More in the Upper Fillmore and Pacific Heights area: Out the Door (2232 Bush Street, 415-923-9575) has opened its latest location. And wait until you hear about the breakfast service: there are both American (soft scrambled eggs) and Vietnamese dishes (pâté chaud with pork or chicken, beignets and Vietnamese coffee), then there’s this: braised beef brisket with farm-poached eggs, caramelized onions and crispy potatoes, meow. OTD is open continuously for lunch and dinner, 8 a.m. to 10 p.m. weekdays, and 9 a.m. to 10 p.m. weekends. Dinner has appetizers like grilled meatballs ($10) with vermicelli and pineapple-anchovy sauce that you wrap in red leaf lettuce, plus some classic entrees like chicken claypot ($13) and the cellophane noodles with Dungeness crab ($16). And pastry chef Chucky Dugo whips up his sweet magic. A few more details: there’s local wine on tap, and the space designed by Olle Lundberg has a long counter, black slate floors, subway tile, and a baker’s table used as a communal table.
Even more Upper Fillmore activity: SPQR (1911 Fillmore Street, 415-771-7779) has reopened after closing for a refresh and ramp up of the new menu from recently hired chef Matt Accarrino (formerly Craft Los Angeles, Per Se). The updated look now includes banquettes, and the floors, walls and countertops have been redone. You can also now make a reservation via OpenTable (but a portion of seats will be left for walk-ins). As for the menu, Accarrino continues to offer rustic and Roman-inspired dishes, although I hear dishes are more composed, showcasing a bit of a refined touch. He also added a spuntino and snacks category, with dishes like friarelli peppers, Meyer lemon, smoked salt, and chili aioli ($9); griddled pecorino with quince, dandelion and fried chestnuts ($9); and crispy pig ear with pickled jalapeño and cherry tomatoes ($8). (Fear not, the Brussels sprouts are still there!) Pastas include a ricotta raviolo, gnocchi and spaghetti carbonara, while mains feature oxtail and grilled short rib, or farro and date-stuffed quail, with nothing over $20.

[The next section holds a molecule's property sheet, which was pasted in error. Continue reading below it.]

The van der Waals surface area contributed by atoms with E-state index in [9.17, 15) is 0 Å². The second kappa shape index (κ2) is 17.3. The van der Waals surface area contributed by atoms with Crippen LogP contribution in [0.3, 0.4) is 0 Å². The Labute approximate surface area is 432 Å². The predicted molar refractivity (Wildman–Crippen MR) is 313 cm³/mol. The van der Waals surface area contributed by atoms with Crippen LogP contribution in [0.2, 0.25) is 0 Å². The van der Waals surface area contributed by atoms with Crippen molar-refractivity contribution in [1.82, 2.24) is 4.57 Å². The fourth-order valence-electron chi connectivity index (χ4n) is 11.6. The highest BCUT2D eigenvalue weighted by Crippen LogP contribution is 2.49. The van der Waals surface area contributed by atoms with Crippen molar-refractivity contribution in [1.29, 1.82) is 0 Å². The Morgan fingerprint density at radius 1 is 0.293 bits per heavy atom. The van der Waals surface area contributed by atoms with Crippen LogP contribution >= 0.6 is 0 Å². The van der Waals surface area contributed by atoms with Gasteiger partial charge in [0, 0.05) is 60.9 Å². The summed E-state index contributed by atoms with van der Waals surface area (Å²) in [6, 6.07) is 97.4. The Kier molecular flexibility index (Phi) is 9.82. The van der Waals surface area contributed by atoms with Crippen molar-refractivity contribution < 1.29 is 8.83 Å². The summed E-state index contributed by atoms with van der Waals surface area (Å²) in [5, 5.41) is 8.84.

Ready for dessert? There’s a new dessert cafe from Dennis and Eloise Leung (they used to run the pastry kitchen at Bong Su) called DeLise (327 Bay Street, 415-399-9694). The small space is open in the morning, serving muffins and breakfast scones (both sweet and savory, like a tomato-basil scone), plus Four Barrel coffee and espresso, hot chocolate and chai lattes, in addition to teas from Red Blossom. There are also cookies made with healthful ingredients like whole-wheat flour. I look forward to trying the ice creams and sorbets made with Asian flavors, including toasted rice, sesame and pandan, plus vegan/soy-based ice creams as well. You can get ice cream in a cup or pint – and house-made cones are coming soon. There’s talk about sandwiches coming later as well. Opening hours are weekdays 8:30 a.m. to 8:30 p.m. and weekends 10:30 a.m. to 6 p.m. (tentatively) – so call first before heading over.

Marcia Gagliardi also writes a popular weekly e-column about the S.F. dining scene; subscribe for free at Additionally she writes for
San Francisco magazine, Edible San Francisco, and the weekly San Francisco Convention and Visitors Bureau blog, Foodie 411. Got a hot tip? E-mail